Yujie “Julie” Chen is currently a Ph.D. candidate in American Studies. Prior to the doctoral program, she has earned a M.A. in International Studies and a B.A. in English. Her dissertation explores how labor is invisiblized and redefined in the discourses around “big data” and what it means for American cultural diversity. She has published her works in Triple C: Communication, Capitalism & Critique, an international peer-reviewed journal, and Powerline. In 2012, Yujie was selected as a Graduate Lilly Fellow by the Teaching and Learning Transformation Center (formerly known as Center for Teaching Excellence). Courses she has taught include “Cultural Diversity, Work and Play in the Digital Age” and “Introduction to American Studies.”
Nicole Currier (email@example.com)
Nicole Currier is a Ph.D. student in American Studies. She holds a B.A. in History from Atlantic Union College, and an M.A. in American Studies from University of Massachusetts, Boston. Her research interests include race/ethnicity, popular culture, and travel/tourism. A part-time student with more than 15 years of teaching and administrative experience in higher education, she is currently Interim Dean of the School of Graduate and Professional Studies at Washington Adventist University in Takoma Park, Maryland.
Jason Ezell (firstname.lastname@example.org)
Jason joined the American Studies PhD program in 2012, having previously earned degrees in English from Maryville College (BA) and the University of Virginia (MA) before completing an M.S. in Information Science from the University of Tennessee. His research interests focus on the interfacing of queer culture and rural development. Political economy, poetics, and affective labor inform this research. A 2009 recipient of the Martin Duberman LGBT Visiting Scholars fellowship at the New York Public Library, Jason has also researched the role of creative historiography in the formation of queer community. He also works as a social science and instructional assessment librarian at the University of South Alabama.
Ashley Glacel (email@example.com)
Ashley Glacel is a Ph.D. student interested in studying modern forms of American story-telling in popular culture, specifically how they are and can be used for persuasive, political, and progressive ends by media figures and public intellectuals. She received her B.A. in Public Policy with a minor in Women’s Studies from the College of William & Mary, and her M.A. in Liberal Studies from the New School for Social Research.
Daniel Greene (firstname.lastname@example.org)
Daniel Greene is a PhD candidate in American Studies and a University Flagship Fellow. His ethnographic research compares how different institutions reproduce the hope in internet access and internet industries to lift up people, cities, and countries. He draws on years of fieldwork among DC’s start-ups, libraries, and schools, in order to build a political economy of the urban ‘digital divide.’ Other projects examine the economic geography of digital labor and the ethical arguments of drone art. He can be found online at dmgreene.net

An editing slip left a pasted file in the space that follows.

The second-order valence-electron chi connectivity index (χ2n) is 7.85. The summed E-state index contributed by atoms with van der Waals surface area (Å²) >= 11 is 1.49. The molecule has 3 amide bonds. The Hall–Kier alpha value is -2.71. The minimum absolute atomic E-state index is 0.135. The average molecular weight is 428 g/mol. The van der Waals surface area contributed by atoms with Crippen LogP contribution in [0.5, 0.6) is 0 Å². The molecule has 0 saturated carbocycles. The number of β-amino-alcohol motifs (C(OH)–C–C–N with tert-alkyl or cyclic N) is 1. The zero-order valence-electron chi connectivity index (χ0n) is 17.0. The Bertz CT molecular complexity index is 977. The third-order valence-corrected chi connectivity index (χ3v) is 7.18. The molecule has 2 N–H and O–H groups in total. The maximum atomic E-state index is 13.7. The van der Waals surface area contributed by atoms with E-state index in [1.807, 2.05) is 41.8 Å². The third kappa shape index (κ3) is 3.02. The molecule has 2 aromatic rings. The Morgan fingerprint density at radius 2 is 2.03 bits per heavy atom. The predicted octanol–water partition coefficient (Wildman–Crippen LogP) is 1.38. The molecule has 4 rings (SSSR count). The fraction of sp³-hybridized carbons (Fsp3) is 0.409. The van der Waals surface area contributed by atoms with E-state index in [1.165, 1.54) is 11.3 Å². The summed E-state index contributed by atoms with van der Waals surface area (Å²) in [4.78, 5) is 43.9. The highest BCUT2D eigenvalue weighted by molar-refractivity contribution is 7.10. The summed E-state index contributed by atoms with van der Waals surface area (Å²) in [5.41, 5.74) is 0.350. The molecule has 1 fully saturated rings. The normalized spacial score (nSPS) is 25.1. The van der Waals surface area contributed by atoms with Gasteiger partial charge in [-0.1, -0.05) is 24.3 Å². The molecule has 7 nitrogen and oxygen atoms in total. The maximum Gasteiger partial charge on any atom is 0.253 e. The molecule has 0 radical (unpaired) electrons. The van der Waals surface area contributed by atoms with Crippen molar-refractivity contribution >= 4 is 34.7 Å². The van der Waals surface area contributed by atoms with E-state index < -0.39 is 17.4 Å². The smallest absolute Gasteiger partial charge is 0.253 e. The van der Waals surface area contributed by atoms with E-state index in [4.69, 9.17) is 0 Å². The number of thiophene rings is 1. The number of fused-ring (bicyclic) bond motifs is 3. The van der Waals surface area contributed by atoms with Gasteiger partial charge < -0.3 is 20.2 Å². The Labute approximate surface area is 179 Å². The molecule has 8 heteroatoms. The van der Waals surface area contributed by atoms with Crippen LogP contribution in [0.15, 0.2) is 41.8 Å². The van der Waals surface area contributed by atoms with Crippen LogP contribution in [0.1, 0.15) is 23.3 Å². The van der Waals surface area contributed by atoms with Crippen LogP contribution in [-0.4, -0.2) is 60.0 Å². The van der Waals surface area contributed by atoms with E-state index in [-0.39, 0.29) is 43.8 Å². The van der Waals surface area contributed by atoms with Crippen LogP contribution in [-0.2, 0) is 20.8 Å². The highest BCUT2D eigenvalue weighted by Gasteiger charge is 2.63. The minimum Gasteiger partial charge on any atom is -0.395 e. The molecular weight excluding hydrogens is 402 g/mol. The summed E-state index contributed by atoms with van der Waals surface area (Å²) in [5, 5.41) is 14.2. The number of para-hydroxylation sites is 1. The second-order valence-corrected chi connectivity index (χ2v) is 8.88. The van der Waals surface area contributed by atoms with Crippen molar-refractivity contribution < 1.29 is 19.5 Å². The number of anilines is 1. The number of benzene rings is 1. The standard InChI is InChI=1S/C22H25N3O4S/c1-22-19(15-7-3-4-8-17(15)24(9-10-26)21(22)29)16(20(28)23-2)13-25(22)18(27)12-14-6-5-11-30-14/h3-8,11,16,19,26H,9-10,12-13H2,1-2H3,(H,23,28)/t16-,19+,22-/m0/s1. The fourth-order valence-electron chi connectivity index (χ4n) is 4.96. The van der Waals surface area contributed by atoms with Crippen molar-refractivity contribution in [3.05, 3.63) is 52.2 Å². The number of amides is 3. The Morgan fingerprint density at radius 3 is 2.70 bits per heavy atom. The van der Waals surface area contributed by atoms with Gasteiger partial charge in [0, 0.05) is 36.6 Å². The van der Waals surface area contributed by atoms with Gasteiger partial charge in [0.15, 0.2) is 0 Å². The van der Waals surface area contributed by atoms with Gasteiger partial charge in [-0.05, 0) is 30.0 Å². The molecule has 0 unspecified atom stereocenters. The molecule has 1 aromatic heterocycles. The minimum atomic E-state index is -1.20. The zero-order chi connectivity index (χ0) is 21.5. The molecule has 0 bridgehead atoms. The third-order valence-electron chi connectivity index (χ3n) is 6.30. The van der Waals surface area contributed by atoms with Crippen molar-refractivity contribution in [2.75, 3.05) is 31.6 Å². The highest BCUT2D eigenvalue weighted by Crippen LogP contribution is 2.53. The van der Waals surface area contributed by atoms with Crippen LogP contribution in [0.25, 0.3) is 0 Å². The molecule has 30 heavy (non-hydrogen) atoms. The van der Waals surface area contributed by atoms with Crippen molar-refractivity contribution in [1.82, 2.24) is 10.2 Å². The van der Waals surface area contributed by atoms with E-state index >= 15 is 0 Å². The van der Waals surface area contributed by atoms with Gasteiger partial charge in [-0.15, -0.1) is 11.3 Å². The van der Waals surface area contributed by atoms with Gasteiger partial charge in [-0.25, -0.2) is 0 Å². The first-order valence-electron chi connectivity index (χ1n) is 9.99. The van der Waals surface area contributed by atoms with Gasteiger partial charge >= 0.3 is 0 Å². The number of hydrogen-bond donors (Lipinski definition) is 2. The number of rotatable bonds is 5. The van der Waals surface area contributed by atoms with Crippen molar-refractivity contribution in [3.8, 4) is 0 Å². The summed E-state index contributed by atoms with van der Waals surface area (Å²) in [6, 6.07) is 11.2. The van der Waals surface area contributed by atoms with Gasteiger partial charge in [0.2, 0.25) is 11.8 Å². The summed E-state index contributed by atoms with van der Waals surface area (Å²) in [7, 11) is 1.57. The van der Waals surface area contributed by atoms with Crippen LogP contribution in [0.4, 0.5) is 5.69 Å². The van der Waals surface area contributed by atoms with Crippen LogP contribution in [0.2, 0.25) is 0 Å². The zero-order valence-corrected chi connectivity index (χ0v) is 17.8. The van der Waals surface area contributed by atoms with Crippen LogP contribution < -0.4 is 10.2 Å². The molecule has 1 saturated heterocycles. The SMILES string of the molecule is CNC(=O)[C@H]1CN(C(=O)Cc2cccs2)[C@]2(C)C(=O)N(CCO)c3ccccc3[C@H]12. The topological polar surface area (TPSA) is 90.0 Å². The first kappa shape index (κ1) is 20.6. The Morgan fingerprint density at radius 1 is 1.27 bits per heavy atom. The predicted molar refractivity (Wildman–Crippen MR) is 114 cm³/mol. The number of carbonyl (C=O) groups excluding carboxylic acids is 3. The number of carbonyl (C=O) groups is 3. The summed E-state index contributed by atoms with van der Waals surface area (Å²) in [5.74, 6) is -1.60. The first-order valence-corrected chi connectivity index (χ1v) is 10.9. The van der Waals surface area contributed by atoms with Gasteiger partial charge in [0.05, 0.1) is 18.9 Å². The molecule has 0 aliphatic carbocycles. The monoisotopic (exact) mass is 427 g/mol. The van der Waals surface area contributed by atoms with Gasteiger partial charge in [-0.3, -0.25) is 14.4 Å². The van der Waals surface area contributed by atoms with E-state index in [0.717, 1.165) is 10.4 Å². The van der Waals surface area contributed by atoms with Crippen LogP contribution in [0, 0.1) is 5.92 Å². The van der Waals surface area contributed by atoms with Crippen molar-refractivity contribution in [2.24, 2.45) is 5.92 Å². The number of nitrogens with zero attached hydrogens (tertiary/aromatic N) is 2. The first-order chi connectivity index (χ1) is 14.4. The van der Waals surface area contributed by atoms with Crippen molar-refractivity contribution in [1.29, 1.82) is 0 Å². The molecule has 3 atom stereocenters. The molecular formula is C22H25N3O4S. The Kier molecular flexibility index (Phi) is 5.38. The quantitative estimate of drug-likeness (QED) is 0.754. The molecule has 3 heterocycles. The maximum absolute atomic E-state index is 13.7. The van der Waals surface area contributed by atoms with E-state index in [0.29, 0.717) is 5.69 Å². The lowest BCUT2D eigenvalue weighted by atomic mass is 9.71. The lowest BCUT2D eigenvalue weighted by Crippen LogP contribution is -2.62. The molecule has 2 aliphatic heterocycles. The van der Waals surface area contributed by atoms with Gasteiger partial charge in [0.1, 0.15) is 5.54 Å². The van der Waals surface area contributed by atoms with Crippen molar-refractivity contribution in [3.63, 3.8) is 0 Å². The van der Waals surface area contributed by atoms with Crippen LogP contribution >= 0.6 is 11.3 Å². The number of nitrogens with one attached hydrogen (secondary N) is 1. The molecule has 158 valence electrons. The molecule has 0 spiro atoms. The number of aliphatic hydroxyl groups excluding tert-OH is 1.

Cassy Griff (email@example.com)
Cassy Griff is a Ph.D. candidate in the Department of American Studies. She is also the Graduate Assistant for U.S. Latina/o Studies (USLT), responsible for recruiting, advising, and organizing events for the 30-plus undergraduates enrolled in the minor. Her dissertation, entitled “Too Much to Belong: Latina/o Racialization, Obesity Epidemic Discourse, and Unassimilable Corporeal Excess” examines the interplay between anti-obesity rhetoric and discourses about Latina/o presence in the United States, arguing that the language surrounding the “War on Obesity” reproduces racialized notions of belonging that preclude Latinas/os from laying claim to the rights and benefits of full citizenship.
Robert Jiles (firstname.lastname@example.org)
Robert is a doctoral student also working towards a Women’s Studies certificate. He holds a BA in English Composition and American Literature from California State University, San Bernardino and an MA in Africana Studies from Cornell University. Robert’s research focuses on how black queer men negotiate identity and create community in online spaces. Additionally, Robert is interested in the ways in which visual representations of black queer men in blogs, DIY (do-it-yourself) porn sites, and webisodes, articulate belonging. Before completing his BA, Robert worked in the Airline industry as a baggage handler for almost fifteen years.
Bailey Kier (email@example.com)
Bailey Kier is a PhD candidate finishing a dissertation examining the rise of environmentalism and its relations to the sexual, racial, and reproductive geographies of the Potomac River Basin. Kier received a B.A. in anthropology from Western Washington University and has been published in the journal Women and Performance. Kier’s major research interests include ecology, queer and gender studies, and studies of science, species, and race.
Kevin Kim (firstname.lastname@example.org)
Kevin Kim is a doctoral student in the Department of American Studies at the University of Maryland. He holds a B.A. with honors in History from Swarthmore College. The majority of his research touches on the influence of food in American life. Specifically, he hopes to study the food and cultural landscapes in the American South, as well as gender and desire in modern American food media. Previously, Kevin traveled to South Korea on a Korean government teaching and research scholarship, where he taught English as a foreign language and studied the art of the Korean tea ceremony.
Joseph Meyer (email@example.com)
Joseph Meyer is a doctoral student in American Studies at UMD. He received his B.A. in American Studies and History, Single Subject Credential in Social Science, and M.A. in American Studies from California State University, Fullerton. His research interests broadly include Digital Studies, Emerging Media, Identity and Community Formation, Trauma Studies, and Game Studies. His current work examines social networking and shifting conceptions of power and privilege and the material consequences of these shifts.